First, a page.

1 explain 2 differences between a sole trader and partnership
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1. Explain 2 differences between a sole trader and partnership. Sole trader is entirely owned by one person; partnership by 2-20. Risks, workload and responsibilities are shared in a partnership More specialisation in a partnership than a sole trader

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1. Explain 2 differences between a sole trader and partnership

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1 explain 2 differences between a sole trader and partnership

1. Explain 2 differences between a sole trader and partnership

  • Sole trader is entirely owned by one person; partnership by 2-20.

  • Risks, workload and responsibilities are shared in a partnership

  • More specialisation in a partnership than a sole trader

  • More access to capital in a partnership than a sole trader.


1 explain 2 differences between a sole trader and partnership

2. Explain the importance of establishing a separate legal identity to separate the business from the individual owner

  • The value is that potential liabilities rest with the company (the separate legal entity) and cannot be passed on to the owners (the shareholders); consequently the owners enjoy limited liability


1 explain 2 differences between a sole trader and partnership

3. You can start a business today. All you have to do is tell the Inland Revenue (the taxman). Outline 2 risks of starting a business this way. (4)

  • You will have unlimited liability because you are technically operating as a sole trader

  • It sounds too impulsive, business start-up is risky, so it should have some careful preparation/research before rushing in.


1 explain 2 differences between a sole trader and partnership

4. Briefly discuss whether each of the following businesses should start as a sole trader, partnership pr a private limited company

  • This should be started as a private limited company to create a full guarantee of no personal losses beyond Claire’s £40,000; but many people would start this as a sole trader, because the risks of default are very low and everything seems to be within Claire’s control.

  • It could become a partnership, but the risk profile is so high that it would be foolish not to make this a limited company; 67% of capital is borrowed (compared with 20% for Claire Wells) and big ambition (number one in Sheffield) implies the need for extra inputs of capital in the future


1 explain 2 differences between a sole trader and partnership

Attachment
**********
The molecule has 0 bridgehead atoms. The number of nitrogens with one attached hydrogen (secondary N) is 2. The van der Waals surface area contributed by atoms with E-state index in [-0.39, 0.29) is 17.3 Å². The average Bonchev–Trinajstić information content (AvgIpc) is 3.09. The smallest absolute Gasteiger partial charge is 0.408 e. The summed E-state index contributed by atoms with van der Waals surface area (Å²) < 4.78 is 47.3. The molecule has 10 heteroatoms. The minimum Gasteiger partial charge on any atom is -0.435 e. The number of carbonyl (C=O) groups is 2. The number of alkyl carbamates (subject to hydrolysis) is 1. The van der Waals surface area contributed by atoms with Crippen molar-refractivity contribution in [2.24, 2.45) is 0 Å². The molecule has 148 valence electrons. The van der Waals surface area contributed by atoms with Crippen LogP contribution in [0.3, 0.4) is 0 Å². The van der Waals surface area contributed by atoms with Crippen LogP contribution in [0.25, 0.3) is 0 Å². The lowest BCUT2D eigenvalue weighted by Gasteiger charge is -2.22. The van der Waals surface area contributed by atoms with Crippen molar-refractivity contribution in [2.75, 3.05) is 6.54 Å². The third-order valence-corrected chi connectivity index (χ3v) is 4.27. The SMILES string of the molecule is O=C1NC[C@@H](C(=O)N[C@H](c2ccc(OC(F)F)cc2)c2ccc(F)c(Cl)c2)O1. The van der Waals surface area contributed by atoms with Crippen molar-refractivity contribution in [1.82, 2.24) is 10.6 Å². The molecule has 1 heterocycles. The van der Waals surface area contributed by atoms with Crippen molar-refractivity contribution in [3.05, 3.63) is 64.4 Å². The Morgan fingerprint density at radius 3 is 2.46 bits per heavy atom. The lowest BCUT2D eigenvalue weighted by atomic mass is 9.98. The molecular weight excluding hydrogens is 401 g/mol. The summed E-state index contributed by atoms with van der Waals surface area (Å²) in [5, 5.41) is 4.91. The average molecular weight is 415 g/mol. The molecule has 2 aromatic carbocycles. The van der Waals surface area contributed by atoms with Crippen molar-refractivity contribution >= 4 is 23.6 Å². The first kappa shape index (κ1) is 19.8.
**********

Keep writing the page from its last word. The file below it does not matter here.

5. Explain the possible risks to a growing business of making the jump from a private limited company to ‘going public’, then floating its shares on the stock market. (5)

  • The sudden influx of cash from the float coincides with a sudden increase in external scrutiny and pressure; with the media and City analysts sniffing around, the pressure is on to invest this cash quickly (many of the building societies that ‘floated’ in the 1980’s and 1990’s made staggering mistakes with their early investments – the cash was burning a hole in their pockets).


1 explain 2 differences between a sole trader and partnership

  • Rapid growth is always risky; with a sudden injection of a lot of cash, businesses often attempt a great leap forward, perhaps by making their first takeover bid for another company; as most takeovers fail, this is certainly risky.

  • Lose control of who becomes a shareholder in the business and if not careful the company could be taken over.

  • Diseconomies of scale – the business could grow too large too quickly creating problems with communication and ordering.

  • It may be difficult to raise the funds necessary to become a public limited company

  • More paper work and formalities.


6 in what way may the type of business organisation affect the image of the business 2

6. In what way may the type of business organisation affect the image of the business? (2)

  • It sounds more established/formal to have a Ltd after the company name rather than nothing; and makes the company seem much bigger if it is TIB PLC than TIB Ltd.

  • Sole traders are usually thought of as small service based businesses which remain small.


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